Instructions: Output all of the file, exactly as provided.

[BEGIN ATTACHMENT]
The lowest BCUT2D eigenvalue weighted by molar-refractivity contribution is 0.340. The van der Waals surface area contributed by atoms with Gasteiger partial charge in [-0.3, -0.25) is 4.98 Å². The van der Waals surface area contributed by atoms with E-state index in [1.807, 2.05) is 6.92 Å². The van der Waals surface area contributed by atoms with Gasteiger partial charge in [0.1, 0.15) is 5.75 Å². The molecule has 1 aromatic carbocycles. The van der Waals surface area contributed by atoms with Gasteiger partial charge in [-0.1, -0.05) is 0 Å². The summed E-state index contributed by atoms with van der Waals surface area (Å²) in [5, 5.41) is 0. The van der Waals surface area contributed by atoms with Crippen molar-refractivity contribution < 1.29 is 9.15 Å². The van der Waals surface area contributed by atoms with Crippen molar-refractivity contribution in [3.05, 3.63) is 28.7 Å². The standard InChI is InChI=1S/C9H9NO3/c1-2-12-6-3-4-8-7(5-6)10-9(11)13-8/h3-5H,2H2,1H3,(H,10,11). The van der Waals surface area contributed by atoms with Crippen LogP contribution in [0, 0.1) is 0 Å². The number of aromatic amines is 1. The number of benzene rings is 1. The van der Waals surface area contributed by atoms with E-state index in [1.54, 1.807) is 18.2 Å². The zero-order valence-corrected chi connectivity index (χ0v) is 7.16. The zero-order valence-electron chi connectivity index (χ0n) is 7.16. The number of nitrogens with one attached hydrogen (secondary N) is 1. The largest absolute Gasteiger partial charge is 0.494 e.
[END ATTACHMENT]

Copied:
The lowest BCUT2D eigenvalue weighted by molar-refractivity contribution is 0.340. The van der Waals surface area contributed by atoms with Gasteiger partial charge in [-0.3, -0.25) is 4.98 Å². The van der Waals surface area contributed by atoms with E-state index in [1.807, 2.05) is 6.92 Å². The van der Waals surface area contributed by atoms with Gasteiger partial charge in [0.1, 0.15) is 5.75 Å². The molecule has 1 aromatic carbocycles. The van der Waals surface area contributed by atoms with Gasteiger partial charge in [-0.1, -0.05) is 0 Å². The summed E-state index contributed by atoms with van der Waals surface area (Å²) in [5, 5.41) is 0. The van der Waals surface area contributed by atoms with Crippen molar-refractivity contribution < 1.29 is 9.15 Å². The van der Waals surface area contributed by atoms with Crippen molar-refractivity contribution in [3.05, 3.63) is 28.7 Å². The standard InChI is InChI=1S/C9H9NO3/c1-2-12-6-3-4-8-7(5-6)10-9(11)13-8/h3-5H,2H2,1H3,(H,10,11). The van der Waals surface area contributed by atoms with Crippen LogP contribution in [0, 0.1) is 0 Å². The number of aromatic amines is 1. The number of benzene rings is 1. The van der Waals surface area contributed by atoms with E-state index in [1.54, 1.807) is 18.2 Å². The zero-order valence-corrected chi connectivity index (χ0v) is 7.16. The zero-order valence-electron chi connectivity index (χ0n) is 7.16. The number of nitrogens with one attached hydrogen (secondary N) is 1. The largest absolute Gasteiger partial charge is 0.494 e.